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Valley of Fire Geology

The beautiful scenery of Logandale Trails tells an interesting story of oceans, tumultuous faulting, and shifting desert sand.  Imagine standing in this very spot over 200 million years ago at the end of the Paleozoic Era. You would be at the bottom of an inland sea watching limestone form.  As the Paleozoic gave way to the Mesozoic Era, more than 165 million years ago, the landscape was very different. The pressure of colliding land mass plates forced the limestone crust to thrust up.  All around you would be swamps and rivers. The swamps collected small, fine sediments leading to the formation of shale and mudstone. The rivers flowed through forests of pine trees much like present day pine, juniper and evergreen trees.  The conglomerate rock deposited by that river now contains fossil remains of conifer trees.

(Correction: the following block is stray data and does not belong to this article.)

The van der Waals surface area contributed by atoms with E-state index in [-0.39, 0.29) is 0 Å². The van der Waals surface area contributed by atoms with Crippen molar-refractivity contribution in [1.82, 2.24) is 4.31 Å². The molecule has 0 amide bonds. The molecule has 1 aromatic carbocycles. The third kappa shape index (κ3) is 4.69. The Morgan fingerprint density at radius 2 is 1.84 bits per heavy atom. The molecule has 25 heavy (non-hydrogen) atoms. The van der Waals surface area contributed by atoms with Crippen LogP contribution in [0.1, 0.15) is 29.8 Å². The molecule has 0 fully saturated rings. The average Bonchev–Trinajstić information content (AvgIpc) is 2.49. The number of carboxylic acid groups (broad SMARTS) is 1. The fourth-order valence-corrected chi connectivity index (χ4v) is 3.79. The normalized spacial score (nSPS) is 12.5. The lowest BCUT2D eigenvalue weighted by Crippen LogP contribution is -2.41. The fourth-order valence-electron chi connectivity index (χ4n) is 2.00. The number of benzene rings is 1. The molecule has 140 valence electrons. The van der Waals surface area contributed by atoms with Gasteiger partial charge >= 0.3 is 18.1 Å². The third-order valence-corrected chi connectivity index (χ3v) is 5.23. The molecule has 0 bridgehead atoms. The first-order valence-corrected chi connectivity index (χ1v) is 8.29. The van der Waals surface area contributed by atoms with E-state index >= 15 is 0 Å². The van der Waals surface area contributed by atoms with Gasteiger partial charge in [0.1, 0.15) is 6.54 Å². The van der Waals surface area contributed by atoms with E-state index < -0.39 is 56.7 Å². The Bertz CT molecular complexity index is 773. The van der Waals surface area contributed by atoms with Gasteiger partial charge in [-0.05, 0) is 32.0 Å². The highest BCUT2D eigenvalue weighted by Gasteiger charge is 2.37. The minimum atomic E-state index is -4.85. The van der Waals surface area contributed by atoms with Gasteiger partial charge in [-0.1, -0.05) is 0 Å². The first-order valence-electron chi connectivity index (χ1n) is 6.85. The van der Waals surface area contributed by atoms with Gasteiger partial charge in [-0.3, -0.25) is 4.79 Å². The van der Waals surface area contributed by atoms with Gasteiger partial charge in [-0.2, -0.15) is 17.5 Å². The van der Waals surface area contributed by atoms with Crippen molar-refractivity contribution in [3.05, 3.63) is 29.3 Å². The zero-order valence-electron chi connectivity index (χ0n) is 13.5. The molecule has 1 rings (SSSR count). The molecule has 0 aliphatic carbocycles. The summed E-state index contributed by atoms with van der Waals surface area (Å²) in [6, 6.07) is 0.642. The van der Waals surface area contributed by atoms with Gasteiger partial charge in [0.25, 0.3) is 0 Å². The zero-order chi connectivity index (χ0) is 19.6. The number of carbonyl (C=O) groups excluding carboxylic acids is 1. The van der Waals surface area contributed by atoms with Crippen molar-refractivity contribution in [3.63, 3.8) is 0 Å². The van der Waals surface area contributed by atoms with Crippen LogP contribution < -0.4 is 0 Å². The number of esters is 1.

190-135 million years ago during the Jurassic period of the Mesozoic Era, you would be standing in the middle of a desert, much like the Sahara Desert of today,  Winds pushed around giant sand dunes that were, on average, 2000 feet thick. The red layers in the Aztec Sandstone you see are records of the shifting sand dunes.  The sandstone has red color from the oxidation of iron minerals in the sand.

Around 65 million years ago, the scenery changed dramatically as pressures from the colliding tectonic plates forced the older limestone up and over the sandstone in a thrust fault, making the gray mountains you see in the distance.  The geologic process we currently see in action is erosion. Wind and water have sculpted and created this amazing place we call Logandale Trails.

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